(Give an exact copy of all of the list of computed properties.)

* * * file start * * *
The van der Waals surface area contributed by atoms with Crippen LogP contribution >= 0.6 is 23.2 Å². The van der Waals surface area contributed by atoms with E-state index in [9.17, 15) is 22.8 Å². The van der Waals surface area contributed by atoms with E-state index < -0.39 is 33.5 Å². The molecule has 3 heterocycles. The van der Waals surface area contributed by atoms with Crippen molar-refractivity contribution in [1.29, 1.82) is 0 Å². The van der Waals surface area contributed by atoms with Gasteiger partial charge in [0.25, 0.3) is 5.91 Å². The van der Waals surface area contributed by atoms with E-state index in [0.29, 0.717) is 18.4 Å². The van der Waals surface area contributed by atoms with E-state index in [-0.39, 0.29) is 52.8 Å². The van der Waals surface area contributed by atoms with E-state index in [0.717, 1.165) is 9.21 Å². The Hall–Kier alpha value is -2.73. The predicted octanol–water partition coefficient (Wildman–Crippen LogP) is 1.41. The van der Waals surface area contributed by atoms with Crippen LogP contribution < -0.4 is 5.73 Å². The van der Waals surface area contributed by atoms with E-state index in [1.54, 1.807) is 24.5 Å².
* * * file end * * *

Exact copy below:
The van der Waals surface area contributed by atoms with Crippen LogP contribution >= 0.6 is 23.2 Å². The van der Waals surface area contributed by atoms with E-state index in [9.17, 15) is 22.8 Å². The van der Waals surface area contributed by atoms with E-state index < -0.39 is 33.5 Å². The molecule has 3 heterocycles. The van der Waals surface area contributed by atoms with Crippen molar-refractivity contribution in [1.29, 1.82) is 0 Å². The van der Waals surface area contributed by atoms with Gasteiger partial charge in [0.25, 0.3) is 5.91 Å². The van der Waals surface area contributed by atoms with E-state index in [0.29, 0.717) is 18.4 Å². The van der Waals surface area contributed by atoms with E-state index in [-0.39, 0.29) is 52.8 Å². The van der Waals surface area contributed by atoms with E-state index in [0.717, 1.165) is 9.21 Å². The Hall–Kier alpha value is -2.73. The predicted octanol–water partition coefficient (Wildman–Crippen LogP) is 1.41. The van der Waals surface area contributed by atoms with Crippen LogP contribution < -0.4 is 5.73 Å². The van der Waals surface area contributed by atoms with E-state index in [1.54, 1.807) is 24.5 Å².